Soon after this the Mission was still further rein forced by the arrival of the Morgan family from Barbados, on May 1st; whence they had come by a sailing vessel to the Gambia River. Mr. Morgan soon began work. He prepared a good piece of land for cultivation, with a view to instructing the people in the cultivation of cotton. The next few months were spent in missionary journeys from town to town.

Thus closed the seventh year of the Mission's eventful existence. The missionaries and teachers with one exception were now all of African descent. Through God's blessing the converts might be counted by hundreds, while the worship of devils and of idols had been to a large extent uprooted and abolished. England and the West Indies, for many years partners in the profits of the slave trade, were now in these better days associated together in the attempt to repay a portion of the vast debt due to Africa.

The visit of Mr. Phillips to the West Indies during 1861 stirred up a very keen interest in the Mission, which now began to show fruit. Branch associations were formed in Antigua, St. Kitts, Nevis, and St. Thomas. The diocese of Antigua during this year alone contributed £186, while £100 was received from Jamaica. The work only required to be made known in order to awaken the warmest sympathy amongst those who owned Western Africa as their fatherland. Shortly after this, Mr. Phillips, whose health had again given way, was obliged to comply with the wish of the Bishop of Barbados, who had recalled him to the West Indies, in the hope that his life, imperilled by frequent attacks of fever in Africa, might be prolonged in his native climate. Before leaving the Mission, he reported on March 20th that Mr. Maurice had been ordained by the Bishop of Sierra Leone, and now the work was once more placed under the charge of a single deacon.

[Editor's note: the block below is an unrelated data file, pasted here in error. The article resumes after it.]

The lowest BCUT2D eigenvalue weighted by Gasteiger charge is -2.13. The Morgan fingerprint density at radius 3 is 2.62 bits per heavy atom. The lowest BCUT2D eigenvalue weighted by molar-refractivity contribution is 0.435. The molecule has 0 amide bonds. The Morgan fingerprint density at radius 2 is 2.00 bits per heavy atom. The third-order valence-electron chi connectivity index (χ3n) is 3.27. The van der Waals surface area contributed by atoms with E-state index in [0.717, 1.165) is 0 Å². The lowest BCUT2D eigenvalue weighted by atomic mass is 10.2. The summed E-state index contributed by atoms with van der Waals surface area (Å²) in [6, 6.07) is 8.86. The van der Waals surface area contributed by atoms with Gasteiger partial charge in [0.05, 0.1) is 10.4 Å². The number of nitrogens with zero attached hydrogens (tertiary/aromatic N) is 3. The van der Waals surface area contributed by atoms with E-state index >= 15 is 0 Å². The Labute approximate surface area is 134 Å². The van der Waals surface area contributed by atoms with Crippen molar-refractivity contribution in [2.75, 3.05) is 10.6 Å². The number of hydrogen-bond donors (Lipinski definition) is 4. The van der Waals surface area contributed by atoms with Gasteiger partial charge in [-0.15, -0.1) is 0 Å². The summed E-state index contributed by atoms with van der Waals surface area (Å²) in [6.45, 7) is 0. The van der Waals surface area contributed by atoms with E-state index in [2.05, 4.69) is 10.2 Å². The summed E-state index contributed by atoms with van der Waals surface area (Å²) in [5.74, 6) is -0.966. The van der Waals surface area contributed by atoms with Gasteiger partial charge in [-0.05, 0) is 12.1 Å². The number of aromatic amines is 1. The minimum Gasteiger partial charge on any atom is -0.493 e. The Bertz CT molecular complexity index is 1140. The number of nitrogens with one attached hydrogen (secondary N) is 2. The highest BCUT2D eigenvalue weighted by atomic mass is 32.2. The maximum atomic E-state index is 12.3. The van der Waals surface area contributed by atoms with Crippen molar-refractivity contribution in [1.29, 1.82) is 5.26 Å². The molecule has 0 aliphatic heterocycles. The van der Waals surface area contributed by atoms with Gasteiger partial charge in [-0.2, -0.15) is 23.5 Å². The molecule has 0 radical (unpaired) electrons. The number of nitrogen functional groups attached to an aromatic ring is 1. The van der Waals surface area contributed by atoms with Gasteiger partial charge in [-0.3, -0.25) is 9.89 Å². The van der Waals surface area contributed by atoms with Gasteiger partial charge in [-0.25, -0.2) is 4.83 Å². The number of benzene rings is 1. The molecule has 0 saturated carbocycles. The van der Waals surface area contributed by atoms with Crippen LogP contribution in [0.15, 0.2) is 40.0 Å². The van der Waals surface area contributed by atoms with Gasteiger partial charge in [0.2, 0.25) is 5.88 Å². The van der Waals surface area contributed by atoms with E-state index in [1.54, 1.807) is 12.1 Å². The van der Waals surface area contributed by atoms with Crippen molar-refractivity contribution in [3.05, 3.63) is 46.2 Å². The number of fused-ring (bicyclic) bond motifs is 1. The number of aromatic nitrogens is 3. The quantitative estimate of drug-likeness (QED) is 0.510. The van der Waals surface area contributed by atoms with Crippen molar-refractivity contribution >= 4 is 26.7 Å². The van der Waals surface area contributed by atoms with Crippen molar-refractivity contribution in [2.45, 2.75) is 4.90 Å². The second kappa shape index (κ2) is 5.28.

During the year the duties of the two stations were faithfully carried on by Mr. Maurice. The church at Domingia was not yet completed, but services were being conducted by Mr. Coker. In October the good chief of Domingia, Charles Wilkinson, having promised to give up polygamy, became a candidate for Holy Baptism. About this time Mr. Duport arrived in London from Barbados, on his return to the Mission, accompanied by Mr. Morgan, jun., a young student of Codrington College, of African descent, and a member of the family already settled at Fallangia. From October 14th, when he arrived in London, until his departure for Africa at Christmas, he was constantly engaged in preaching or speaking for the Mission. In the churches of Notting Hill, and in many parishes in the diocese of Salisbury, he met with much encouragement. The pulpits of Wells Cathedral and Sherborne Abbey, and other great churches, were opened to this earnest black clergyman, who told the story of his African experience with extreme simplicity. His collections amounted to more than £400, the greater part of which was set apart for the erection of a new church at Fallangia, and to meet the expense caused by an unfortunate accident which happened to the mission boat whilst on her way to the Rio Pongo in September.

Many presents were given to the Mission, amongst which there came an ancient stone font from St. Peter's, Marlborough, which was afterwards placed in Fallangia Church. On December 2 Mr. Duport and Mr. Morgan sailed from Liverpool for the Rio Pongo, and landed at Fallangia on 6th February, 1864, "to the great joy of all the people, both Christian and Mahommedan."

Up to this time the number baptized (as nearly as it could be traced, for the first Fallangia register was destroyed when the mission house was burned down), was 421.